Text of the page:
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The Street Dance Style That's Tackling Today's Toughest Issues
FLEXN caused quite a stir when it premiered at Park Avenue Armory in 2015. Pairing opera director Peter Sellars with flex pioneer Reggie "Regg Roc" Gray and members of The D.R.E.A.M. Ring, the work took the Brooklyn-born street dance style to the concert dance stage, using it to create a series of vignettes that openly confronted the social justice issues brought to the fore by the Black Lives Matter movement. Since then, the piece has toured internationally, and the D.R.E.A.M. Ring has coalesced into a group focused on using dance to bring communities together and inspire change.
This week, Gray and The D.R.E.A.M. Ring return to the Armory, where they are artists in residence, with FLEXN Evolution. The updated take on their 2015 work will be performed May 18–21, with a special fundraiser event benefiting the D.R.E.A.M. Ring's community events following the Sunday matinee. (You can also catch a free preview of the work this Tuesday at the Brooklyn Public Library.) We talked to Gray about what's changed in the last two years.
How would you describe flex as a style?
Flexing has different characteristics: bone-breaking, pausing, gliding, get-low, hat tricks. The base is reggae, mixed with bruk-up [a Jamaican style that was popular in dance halls in the '90s].
Is the social justice/autobiographical aspect of the work built into the form, or is it something you consciously add to your work?
That's consciously added to the work. It's something that we've been doing for years, telling stories and describing things that are part of the environment. When we were working on FLEXN, Trayvon Martin, Michael Brown and all of these things were on people's minds. Those are the things we were talking about as dancers, those are things that we speak about with our bodies. So it was definitely a conscious effort.
FLEXN Evolution. Photo by Clementine Crochet, Courtesy Park Avenue Armory.
How has The D.R.E.A.M. Ring grown and developed since the last time you were at the Armory?
The dancers have learned to control themselves and their physicality. They've grown professionally; they're teaching now, they're doing work out in the field and the city, volunteering with programs and community organizations—schools, community centers.
How has FLEXN Evolution been updated for 2017?
Number one, the dance style itself has upgraded. It upgrades almost every day! In two years, wow, we've come so far. So not only that, but the world is not the same, politically. We chose to speak about some of the decisions being made—the wall, the Muslim bans, some of the decisions Trump is making. All of these things are part of the world now, so we're putting those in the show. The music has changed, the dancers have changed, the piece has changed. We've done all of that while also keeping some of the main parts that people have loved. We also have fewer dancers, and now we have a more focused situation where you'll be able to see faces and everyone in the show a lot better than two years ago when there was a big, long runway.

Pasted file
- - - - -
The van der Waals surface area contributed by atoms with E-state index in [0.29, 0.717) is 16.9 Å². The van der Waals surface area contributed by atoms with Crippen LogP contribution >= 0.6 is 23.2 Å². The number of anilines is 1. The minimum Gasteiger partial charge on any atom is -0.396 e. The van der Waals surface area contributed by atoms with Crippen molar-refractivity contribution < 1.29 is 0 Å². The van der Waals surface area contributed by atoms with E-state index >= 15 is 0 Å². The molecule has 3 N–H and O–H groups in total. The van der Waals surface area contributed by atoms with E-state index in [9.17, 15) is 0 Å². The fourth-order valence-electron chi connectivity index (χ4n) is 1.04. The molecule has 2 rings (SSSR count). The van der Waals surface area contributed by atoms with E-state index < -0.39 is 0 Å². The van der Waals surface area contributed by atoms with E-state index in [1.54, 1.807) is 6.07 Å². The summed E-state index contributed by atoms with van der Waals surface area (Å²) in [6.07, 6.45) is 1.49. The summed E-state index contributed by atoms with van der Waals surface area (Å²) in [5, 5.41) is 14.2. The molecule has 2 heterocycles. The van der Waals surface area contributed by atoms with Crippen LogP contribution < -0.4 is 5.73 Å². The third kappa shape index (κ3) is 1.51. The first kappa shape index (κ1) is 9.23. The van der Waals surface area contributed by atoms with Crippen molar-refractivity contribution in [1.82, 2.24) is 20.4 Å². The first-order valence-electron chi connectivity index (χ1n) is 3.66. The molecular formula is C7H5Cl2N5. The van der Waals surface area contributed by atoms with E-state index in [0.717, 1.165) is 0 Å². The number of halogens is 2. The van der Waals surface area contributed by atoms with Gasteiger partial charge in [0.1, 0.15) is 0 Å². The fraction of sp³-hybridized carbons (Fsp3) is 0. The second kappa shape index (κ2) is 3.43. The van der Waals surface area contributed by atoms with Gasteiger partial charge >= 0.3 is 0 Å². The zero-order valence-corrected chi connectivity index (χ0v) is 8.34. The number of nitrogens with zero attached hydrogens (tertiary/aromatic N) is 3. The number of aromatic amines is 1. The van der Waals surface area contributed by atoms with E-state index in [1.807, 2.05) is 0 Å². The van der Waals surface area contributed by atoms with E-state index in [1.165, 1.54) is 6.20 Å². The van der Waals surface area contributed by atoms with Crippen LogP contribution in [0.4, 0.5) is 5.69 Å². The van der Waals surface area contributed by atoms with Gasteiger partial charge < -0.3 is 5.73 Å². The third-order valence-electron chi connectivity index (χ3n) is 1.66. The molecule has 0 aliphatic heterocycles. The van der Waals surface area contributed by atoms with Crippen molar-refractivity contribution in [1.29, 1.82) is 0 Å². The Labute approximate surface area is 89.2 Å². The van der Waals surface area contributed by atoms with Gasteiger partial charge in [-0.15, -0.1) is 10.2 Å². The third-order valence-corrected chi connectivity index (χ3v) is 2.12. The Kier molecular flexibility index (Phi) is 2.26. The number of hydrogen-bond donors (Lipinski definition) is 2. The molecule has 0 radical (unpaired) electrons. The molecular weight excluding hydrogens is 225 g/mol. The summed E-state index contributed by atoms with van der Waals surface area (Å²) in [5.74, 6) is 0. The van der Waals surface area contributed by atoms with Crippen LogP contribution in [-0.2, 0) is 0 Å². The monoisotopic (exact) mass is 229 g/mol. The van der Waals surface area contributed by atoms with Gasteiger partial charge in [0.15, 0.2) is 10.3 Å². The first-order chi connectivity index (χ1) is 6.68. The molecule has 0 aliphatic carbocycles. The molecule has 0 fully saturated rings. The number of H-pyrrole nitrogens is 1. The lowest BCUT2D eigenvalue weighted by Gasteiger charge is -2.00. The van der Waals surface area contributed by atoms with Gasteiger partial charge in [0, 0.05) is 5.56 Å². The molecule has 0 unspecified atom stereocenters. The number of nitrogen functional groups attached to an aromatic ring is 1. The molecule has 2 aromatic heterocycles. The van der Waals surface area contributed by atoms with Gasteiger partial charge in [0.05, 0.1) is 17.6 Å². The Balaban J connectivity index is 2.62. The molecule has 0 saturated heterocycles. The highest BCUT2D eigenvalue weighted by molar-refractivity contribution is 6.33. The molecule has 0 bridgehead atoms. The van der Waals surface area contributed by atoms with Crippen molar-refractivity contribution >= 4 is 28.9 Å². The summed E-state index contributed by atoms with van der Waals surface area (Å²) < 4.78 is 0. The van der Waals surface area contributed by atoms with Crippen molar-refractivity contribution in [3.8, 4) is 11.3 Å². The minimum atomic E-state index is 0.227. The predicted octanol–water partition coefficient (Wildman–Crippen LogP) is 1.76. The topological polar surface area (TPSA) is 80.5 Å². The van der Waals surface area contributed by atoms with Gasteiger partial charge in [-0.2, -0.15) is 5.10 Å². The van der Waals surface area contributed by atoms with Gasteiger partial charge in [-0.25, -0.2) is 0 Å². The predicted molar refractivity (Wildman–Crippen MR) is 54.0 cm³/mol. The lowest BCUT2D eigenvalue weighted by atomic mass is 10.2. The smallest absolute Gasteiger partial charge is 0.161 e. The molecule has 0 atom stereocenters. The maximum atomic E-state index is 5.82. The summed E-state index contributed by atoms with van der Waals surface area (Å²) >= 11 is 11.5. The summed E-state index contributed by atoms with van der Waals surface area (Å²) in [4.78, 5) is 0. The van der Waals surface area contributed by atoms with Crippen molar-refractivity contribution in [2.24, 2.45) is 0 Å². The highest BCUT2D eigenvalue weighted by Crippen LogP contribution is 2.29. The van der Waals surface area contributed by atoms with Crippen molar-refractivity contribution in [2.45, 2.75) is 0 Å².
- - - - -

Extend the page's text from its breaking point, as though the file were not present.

There's also a conversation series before every show, right?
We're inviting a lot of special guests within the community who are also involved in social justice. We'll be having an open discussion and conversation about what we can do. It's not about right or wrong, just real people coming from real places speaking about real situations.
What can audiences expect from the show? What do you hope they'll take away?
I really hope that they leave with the message. It's definitely the most powerful part of what we're doing. And an understanding of the dance vocabulary; opening their minds to a new style of dance and respecting it for what it is.
FLEXN Evolution. Photo by Clementine Crisp, Courtesy Park Avenue Armory.
And what is that message?
Come to the show and find out! The show resonates with different people in different ways, and we don't want everyone to see the show the same way. We've noticed that on tour: Everyone takes from it what they need to take from it. It's a real conversation through dance.
What does it mean to be back at Park Avenue Armory?
We're back at home. It feels great, and it's great to see the evolution of it take place right back where we started.
I love being transgender. It's an important part of the story of why I choreograph. Although I loved dance from a very young age, I grew up never seeing a single person like me in dance. So how could I imagine a future for myself there?
The enormous barriers I had to overcome weren't internal: I didn't struggle with feelings of dysphoria, and I wasn't locked down by shame.
The dance community is heartbroken to learn that 14-year-olds Jaime Guttenberg and Cara Loughran were among the 17 people killed during the February 14 shooting at Marjory Stoneman Douglas High School in Parkland, FL.